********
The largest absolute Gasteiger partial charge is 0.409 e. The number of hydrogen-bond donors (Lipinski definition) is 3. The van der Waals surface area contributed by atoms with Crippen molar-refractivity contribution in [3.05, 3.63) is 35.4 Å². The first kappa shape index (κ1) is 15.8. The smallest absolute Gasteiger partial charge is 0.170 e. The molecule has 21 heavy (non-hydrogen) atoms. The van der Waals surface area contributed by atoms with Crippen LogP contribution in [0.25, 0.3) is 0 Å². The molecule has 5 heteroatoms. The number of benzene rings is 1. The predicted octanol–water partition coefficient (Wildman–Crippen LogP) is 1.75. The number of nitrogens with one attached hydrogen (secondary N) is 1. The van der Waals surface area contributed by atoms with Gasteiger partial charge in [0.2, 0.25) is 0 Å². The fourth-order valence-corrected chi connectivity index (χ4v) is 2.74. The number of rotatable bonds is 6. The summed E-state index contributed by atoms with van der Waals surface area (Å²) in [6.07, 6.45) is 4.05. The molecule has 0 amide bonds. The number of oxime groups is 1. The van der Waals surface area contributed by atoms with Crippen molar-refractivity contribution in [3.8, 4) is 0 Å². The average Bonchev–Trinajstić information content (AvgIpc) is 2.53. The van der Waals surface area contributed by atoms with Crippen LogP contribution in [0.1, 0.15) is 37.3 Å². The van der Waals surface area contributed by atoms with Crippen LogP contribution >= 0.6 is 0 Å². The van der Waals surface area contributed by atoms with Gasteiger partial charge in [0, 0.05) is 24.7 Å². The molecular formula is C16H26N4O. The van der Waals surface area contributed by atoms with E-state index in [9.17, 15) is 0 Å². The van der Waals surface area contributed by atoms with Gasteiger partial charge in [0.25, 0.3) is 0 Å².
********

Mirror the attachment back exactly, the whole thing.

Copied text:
The largest absolute Gasteiger partial charge is 0.409 e. The number of hydrogen-bond donors (Lipinski definition) is 3. The van der Waals surface area contributed by atoms with Crippen molar-refractivity contribution in [3.05, 3.63) is 35.4 Å². The first kappa shape index (κ1) is 15.8. The smallest absolute Gasteiger partial charge is 0.170 e. The molecule has 21 heavy (non-hydrogen) atoms. The van der Waals surface area contributed by atoms with Crippen LogP contribution in [0.25, 0.3) is 0 Å². The molecule has 5 heteroatoms. The number of benzene rings is 1. The predicted octanol–water partition coefficient (Wildman–Crippen LogP) is 1.75. The number of nitrogens with one attached hydrogen (secondary N) is 1. The van der Waals surface area contributed by atoms with Gasteiger partial charge in [0.2, 0.25) is 0 Å². The fourth-order valence-corrected chi connectivity index (χ4v) is 2.74. The number of rotatable bonds is 6. The summed E-state index contributed by atoms with van der Waals surface area (Å²) in [6.07, 6.45) is 4.05. The molecule has 0 amide bonds. The number of oxime groups is 1. The van der Waals surface area contributed by atoms with Crippen molar-refractivity contribution in [3.8, 4) is 0 Å². The average Bonchev–Trinajstić information content (AvgIpc) is 2.53. The van der Waals surface area contributed by atoms with Crippen LogP contribution in [0.1, 0.15) is 37.3 Å². The van der Waals surface area contributed by atoms with Crippen LogP contribution >= 0.6 is 0 Å². The van der Waals surface area contributed by atoms with Gasteiger partial charge in [0, 0.05) is 24.7 Å². The molecular formula is C16H26N4O. The van der Waals surface area contributed by atoms with E-state index in [9.17, 15) is 0 Å². The van der Waals surface area contributed by atoms with Gasteiger partial charge in [0.25, 0.3) is 0 Å².